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Roxanne Dunbar-Ortiz, activist, writer, educator extraordinaire

DICK BANCROFT
Ted Means, Pat Bellanger, and Bill Wahpepah standing at the podium where speeches and over a hundred testimonies of abuse and exploitation were given at the 1977 UN Geneva Conference.

Roxanne was born in San Antonio, Texas, in 1939 and grew up in Central Oklahoma, daughter of a sharecropper and a mother that Dunbar believes to have been partially Native American. Dunbar’s paternal grandfather, a settler of Scots-Irish ancestry, was a landed farmer, veterinarian, a labor activist and a member in Socialist Party and Industrial Workers of the World, “Wobblies.” Her father was named after the leaders of the Industrial Workers of the World—Moyer Haywood Pettibone Scarberry Dunbar. Her father’s stories of her grandfather inspired her to lifelong social justice activism.

Married at 18, she and her husband moved to San Francisco three years later, where she has lived most of the years since, although the marriage ended. Her account of life up to leaving Oklahoma is recorded in Red Dirt: Growing Up Okie. She has a daughter Michelle. She later married writer Simon J. Ortiz.

Graduated from San Francisco State College 1963, B.A. History. History Doctorate degree from University of California, Los Angeles 1974; completed the Diplôme of the International Law of Human Rights at the International Institute of Human Rights, Strasbourg, France in 1983 and an MFA in Creative Writing at Mills College in 1993.

Was a full-time activist 1967-1974 in various parts of the U.S., traveling to Europe, Mexico, and Cuba. She is also a veteran of the women’s liberation movement. Outlaw Woman: Memoir of the War Years outlines this time of her life, chronicling the years 1960-1975. She contributed the piece “Female liberation as the basis for social revolution” to the 1970 anthology Sisterhood is Powerful: An Anthology of Writings From The Women’s Liberation Movement, edited by Robin Morgan. In 1974, she accepted a position as Assistant Professor in the newly established Native American Studies program at California State University at Hayward, near San Francisco, and helped develop the Department of Ethnic Studies, as well as Women’s Studies. In the wake of the Wounded Knee Siege of 1973, she became active in the American Indian Movement (AIM) and the International Indian Treaty Council, beginning a lifelong commitment to indigenous peoples’ right to self-determination and to international human rights.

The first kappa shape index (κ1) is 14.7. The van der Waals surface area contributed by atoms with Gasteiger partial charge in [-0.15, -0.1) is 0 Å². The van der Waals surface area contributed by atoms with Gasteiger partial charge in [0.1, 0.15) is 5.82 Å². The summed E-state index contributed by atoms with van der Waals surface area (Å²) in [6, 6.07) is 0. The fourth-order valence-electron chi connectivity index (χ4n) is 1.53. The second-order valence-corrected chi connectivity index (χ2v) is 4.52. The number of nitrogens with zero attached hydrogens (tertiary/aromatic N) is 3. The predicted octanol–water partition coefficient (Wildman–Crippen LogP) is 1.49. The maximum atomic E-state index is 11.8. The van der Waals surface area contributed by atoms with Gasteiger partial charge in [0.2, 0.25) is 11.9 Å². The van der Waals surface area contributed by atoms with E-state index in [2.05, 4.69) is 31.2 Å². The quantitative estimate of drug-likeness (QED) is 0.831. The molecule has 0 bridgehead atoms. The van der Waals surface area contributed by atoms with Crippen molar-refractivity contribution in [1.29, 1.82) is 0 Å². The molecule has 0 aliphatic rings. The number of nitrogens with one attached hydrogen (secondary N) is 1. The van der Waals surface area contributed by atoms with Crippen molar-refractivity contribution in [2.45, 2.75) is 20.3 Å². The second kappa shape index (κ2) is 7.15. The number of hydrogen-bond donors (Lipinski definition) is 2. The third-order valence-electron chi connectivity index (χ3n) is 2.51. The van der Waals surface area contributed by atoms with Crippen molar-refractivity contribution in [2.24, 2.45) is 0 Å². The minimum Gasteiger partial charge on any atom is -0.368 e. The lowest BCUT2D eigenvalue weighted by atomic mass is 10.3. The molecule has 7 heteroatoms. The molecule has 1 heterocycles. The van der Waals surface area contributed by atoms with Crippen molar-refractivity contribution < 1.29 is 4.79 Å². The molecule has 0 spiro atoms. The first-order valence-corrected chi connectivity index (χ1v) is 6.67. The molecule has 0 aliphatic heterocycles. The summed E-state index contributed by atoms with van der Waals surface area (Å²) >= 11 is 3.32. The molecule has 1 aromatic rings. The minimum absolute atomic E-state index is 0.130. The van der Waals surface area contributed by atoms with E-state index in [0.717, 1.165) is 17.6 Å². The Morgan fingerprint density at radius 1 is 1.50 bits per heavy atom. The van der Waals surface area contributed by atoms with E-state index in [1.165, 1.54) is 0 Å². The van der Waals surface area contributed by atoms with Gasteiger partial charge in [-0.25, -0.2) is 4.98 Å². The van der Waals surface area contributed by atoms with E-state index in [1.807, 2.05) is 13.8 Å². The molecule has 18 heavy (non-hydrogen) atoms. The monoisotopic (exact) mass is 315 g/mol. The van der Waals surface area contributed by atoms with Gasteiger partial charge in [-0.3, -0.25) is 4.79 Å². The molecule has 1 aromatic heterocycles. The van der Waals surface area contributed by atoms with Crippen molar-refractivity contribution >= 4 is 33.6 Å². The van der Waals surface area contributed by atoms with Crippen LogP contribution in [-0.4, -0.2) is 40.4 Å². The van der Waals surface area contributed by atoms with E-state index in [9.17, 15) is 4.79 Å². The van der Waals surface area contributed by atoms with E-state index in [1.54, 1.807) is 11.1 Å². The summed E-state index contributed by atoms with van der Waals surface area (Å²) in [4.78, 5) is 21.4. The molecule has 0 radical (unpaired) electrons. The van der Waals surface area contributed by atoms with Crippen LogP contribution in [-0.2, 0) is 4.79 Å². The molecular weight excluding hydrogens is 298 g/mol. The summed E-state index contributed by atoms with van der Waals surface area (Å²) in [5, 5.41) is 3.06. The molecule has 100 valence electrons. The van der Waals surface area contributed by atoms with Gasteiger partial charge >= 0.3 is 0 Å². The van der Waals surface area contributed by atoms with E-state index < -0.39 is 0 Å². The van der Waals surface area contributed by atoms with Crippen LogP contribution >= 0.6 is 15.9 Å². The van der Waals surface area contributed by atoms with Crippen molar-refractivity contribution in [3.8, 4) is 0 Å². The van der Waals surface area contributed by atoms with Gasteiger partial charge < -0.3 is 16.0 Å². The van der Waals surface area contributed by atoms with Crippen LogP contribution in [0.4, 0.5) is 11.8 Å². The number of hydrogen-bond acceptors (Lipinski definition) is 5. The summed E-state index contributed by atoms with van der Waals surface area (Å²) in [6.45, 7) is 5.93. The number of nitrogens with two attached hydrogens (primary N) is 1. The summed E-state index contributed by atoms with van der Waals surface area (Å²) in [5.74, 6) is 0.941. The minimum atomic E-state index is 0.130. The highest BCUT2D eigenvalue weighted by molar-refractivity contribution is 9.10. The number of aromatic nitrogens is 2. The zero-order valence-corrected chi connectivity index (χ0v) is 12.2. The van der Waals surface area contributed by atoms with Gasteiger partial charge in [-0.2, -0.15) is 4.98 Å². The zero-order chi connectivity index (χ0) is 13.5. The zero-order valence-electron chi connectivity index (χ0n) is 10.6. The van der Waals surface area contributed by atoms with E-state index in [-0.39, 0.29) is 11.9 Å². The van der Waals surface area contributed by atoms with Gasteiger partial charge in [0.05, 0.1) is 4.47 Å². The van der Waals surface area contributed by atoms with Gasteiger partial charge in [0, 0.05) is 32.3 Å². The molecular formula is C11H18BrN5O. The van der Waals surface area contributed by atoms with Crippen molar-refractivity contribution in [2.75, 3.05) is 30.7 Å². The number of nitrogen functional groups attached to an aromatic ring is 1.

Her first book, The Great Sioux Nation: An Oral History of the Sioux Nation and its Struggle for Sovereignty, was published in 1977 and presented as the fundamental document at the first international conference on Indians of the Americas, held at United Nations’ headquarters in Geneva, Switzerland. The book was issued in a new edition by University of Nebraska Press in 2013. It was followed by two other books: Roots of Resistance: A History of Land Tenure in New Mexico (1980) and Indians of the Americas: Human Rights and Self-Determination (1984). She also edited two anthologies on Native American economic development, while heading the Institute for Native American Development at the University of New Mexico.

In her work An Indigenous Peoples’ History of the United States, Dunbar-Ortiz condemns the Discovery Doctrine and the colonialism that devastated Native American populations in the United States. She compares this form of religious bigotry to the modern-day conquests of al-Qaeda. She states that with much of the current land within the United States was taken by aggression and oppression, “Native peoples have vast claims to reparations and restitution,” yet “ monetary amount can compensate for lands illegally seized, particularly those sacred lands necessary for Indigenous peoples to regain social coherence.”

In 1981, Dunbar-Ortiz was asked to visit Sandinista Nicaragua to appraise the land tenure situation of the Miskito Indians in the northeastern region of the country. Her two trips there that year coincided with the beginning of United States government’s sponsorship of a proxy war to overthrow the Sandinistas, with the northeastern region on the border with Honduras becoming a war zone and the basis for extensive propaganda carried out by the Reagan administration against the Sandinistas. In over a hundred trips to Nicaragua and Honduras from 1981 to 1989, she monitored what was called the Contra War. She tells of these years in Caught in the Crossfire: The Miskitu Indians of Nicaragua (1985) and Blood on the Border: A Memoir of the Contra War (2005). She is featured in the feminist history film She’s Beautiful When She’s Angry. She is Professor Emerita of Ethnic Studies at California State University, Hayward. Since retiring from university teaching she has been lecturing widely and writes.

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